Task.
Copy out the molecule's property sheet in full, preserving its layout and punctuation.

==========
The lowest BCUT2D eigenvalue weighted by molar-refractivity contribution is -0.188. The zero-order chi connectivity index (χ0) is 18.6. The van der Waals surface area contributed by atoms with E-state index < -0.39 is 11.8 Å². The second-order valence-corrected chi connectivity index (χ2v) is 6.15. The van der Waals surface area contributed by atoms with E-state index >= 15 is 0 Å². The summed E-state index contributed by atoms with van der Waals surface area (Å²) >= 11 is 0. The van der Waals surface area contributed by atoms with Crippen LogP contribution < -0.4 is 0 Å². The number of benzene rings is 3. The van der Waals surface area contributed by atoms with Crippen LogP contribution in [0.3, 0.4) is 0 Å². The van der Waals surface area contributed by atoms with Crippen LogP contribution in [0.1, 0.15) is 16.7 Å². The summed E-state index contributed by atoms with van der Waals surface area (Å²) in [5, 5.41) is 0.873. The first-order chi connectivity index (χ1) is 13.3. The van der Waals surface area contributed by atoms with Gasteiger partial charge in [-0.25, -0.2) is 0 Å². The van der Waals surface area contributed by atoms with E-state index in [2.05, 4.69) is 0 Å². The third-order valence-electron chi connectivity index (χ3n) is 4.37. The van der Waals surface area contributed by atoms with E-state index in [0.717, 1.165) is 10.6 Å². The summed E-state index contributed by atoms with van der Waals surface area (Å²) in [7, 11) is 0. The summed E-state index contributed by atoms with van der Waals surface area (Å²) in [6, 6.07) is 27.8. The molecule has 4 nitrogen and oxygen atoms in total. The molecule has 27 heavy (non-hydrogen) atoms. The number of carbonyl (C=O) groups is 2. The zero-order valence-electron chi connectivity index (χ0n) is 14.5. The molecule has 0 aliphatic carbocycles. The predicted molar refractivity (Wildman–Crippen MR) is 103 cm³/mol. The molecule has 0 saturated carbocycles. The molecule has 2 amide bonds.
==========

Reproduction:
The lowest BCUT2D eigenvalue weighted by molar-refractivity contribution is -0.188. The zero-order chi connectivity index (χ0) is 18.6. The van der Waals surface area contributed by atoms with E-state index < -0.39 is 11.8 Å². The second-order valence-corrected chi connectivity index (χ2v) is 6.15. The van der Waals surface area contributed by atoms with E-state index >= 15 is 0 Å². The summed E-state index contributed by atoms with van der Waals surface area (Å²) >= 11 is 0. The van der Waals surface area contributed by atoms with Crippen LogP contribution < -0.4 is 0 Å². The number of benzene rings is 3. The van der Waals surface area contributed by atoms with Crippen LogP contribution in [0.3, 0.4) is 0 Å². The van der Waals surface area contributed by atoms with Crippen LogP contribution in [0.1, 0.15) is 16.7 Å². The summed E-state index contributed by atoms with van der Waals surface area (Å²) in [5, 5.41) is 0.873. The first-order chi connectivity index (χ1) is 13.3. The van der Waals surface area contributed by atoms with Gasteiger partial charge in [-0.25, -0.2) is 0 Å². The van der Waals surface area contributed by atoms with E-state index in [2.05, 4.69) is 0 Å². The third-order valence-electron chi connectivity index (χ3n) is 4.37. The van der Waals surface area contributed by atoms with E-state index in [0.717, 1.165) is 10.6 Å². The summed E-state index contributed by atoms with van der Waals surface area (Å²) in [7, 11) is 0. The summed E-state index contributed by atoms with van der Waals surface area (Å²) in [6, 6.07) is 27.8. The molecule has 4 nitrogen and oxygen atoms in total. The molecule has 27 heavy (non-hydrogen) atoms. The number of carbonyl (C=O) groups is 2. The zero-order valence-electron chi connectivity index (χ0n) is 14.5. The molecule has 0 aliphatic carbocycles. The predicted molar refractivity (Wildman–Crippen MR) is 103 cm³/mol. The molecule has 0 saturated carbocycles. The molecule has 2 amide bonds.